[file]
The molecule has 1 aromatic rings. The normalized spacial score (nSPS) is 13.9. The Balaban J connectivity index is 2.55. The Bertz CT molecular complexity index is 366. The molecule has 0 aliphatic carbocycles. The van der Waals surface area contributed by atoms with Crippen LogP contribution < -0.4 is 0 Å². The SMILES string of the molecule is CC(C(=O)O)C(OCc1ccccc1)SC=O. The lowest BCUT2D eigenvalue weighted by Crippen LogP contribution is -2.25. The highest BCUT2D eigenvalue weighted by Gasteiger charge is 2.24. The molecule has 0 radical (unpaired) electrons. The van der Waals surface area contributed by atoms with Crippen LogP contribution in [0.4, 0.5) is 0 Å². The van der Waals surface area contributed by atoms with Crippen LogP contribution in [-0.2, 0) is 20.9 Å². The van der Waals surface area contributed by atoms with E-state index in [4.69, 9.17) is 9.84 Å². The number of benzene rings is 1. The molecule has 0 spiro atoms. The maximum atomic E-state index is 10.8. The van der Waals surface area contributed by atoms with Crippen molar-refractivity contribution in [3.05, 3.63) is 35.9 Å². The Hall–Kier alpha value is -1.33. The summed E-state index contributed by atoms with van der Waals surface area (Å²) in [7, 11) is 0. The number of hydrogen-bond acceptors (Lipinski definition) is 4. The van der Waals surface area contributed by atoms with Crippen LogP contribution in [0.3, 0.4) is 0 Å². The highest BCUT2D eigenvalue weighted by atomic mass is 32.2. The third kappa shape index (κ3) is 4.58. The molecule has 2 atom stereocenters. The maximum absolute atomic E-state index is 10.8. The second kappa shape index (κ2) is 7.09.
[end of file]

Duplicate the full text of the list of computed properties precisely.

The molecule has 1 aromatic rings. The normalized spacial score (nSPS) is 13.9. The Balaban J connectivity index is 2.55. The Bertz CT molecular complexity index is 366. The molecule has 0 aliphatic carbocycles. The van der Waals surface area contributed by atoms with Crippen LogP contribution < -0.4 is 0 Å². The SMILES string of the molecule is CC(C(=O)O)C(OCc1ccccc1)SC=O. The lowest BCUT2D eigenvalue weighted by Crippen LogP contribution is -2.25. The highest BCUT2D eigenvalue weighted by Gasteiger charge is 2.24. The molecule has 0 radical (unpaired) electrons. The van der Waals surface area contributed by atoms with Crippen LogP contribution in [0.4, 0.5) is 0 Å². The van der Waals surface area contributed by atoms with Crippen LogP contribution in [-0.2, 0) is 20.9 Å². The van der Waals surface area contributed by atoms with E-state index in [4.69, 9.17) is 9.84 Å². The number of benzene rings is 1. The molecule has 0 spiro atoms. The maximum atomic E-state index is 10.8. The van der Waals surface area contributed by atoms with Crippen molar-refractivity contribution in [3.05, 3.63) is 35.9 Å². The Hall–Kier alpha value is -1.33. The summed E-state index contributed by atoms with van der Waals surface area (Å²) in [7, 11) is 0. The number of hydrogen-bond acceptors (Lipinski definition) is 4. The van der Waals surface area contributed by atoms with Crippen LogP contribution in [0.3, 0.4) is 0 Å². The highest BCUT2D eigenvalue weighted by atomic mass is 32.2. The third kappa shape index (κ3) is 4.58. The molecule has 2 atom stereocenters. The maximum absolute atomic E-state index is 10.8. The second kappa shape index (κ2) is 7.09.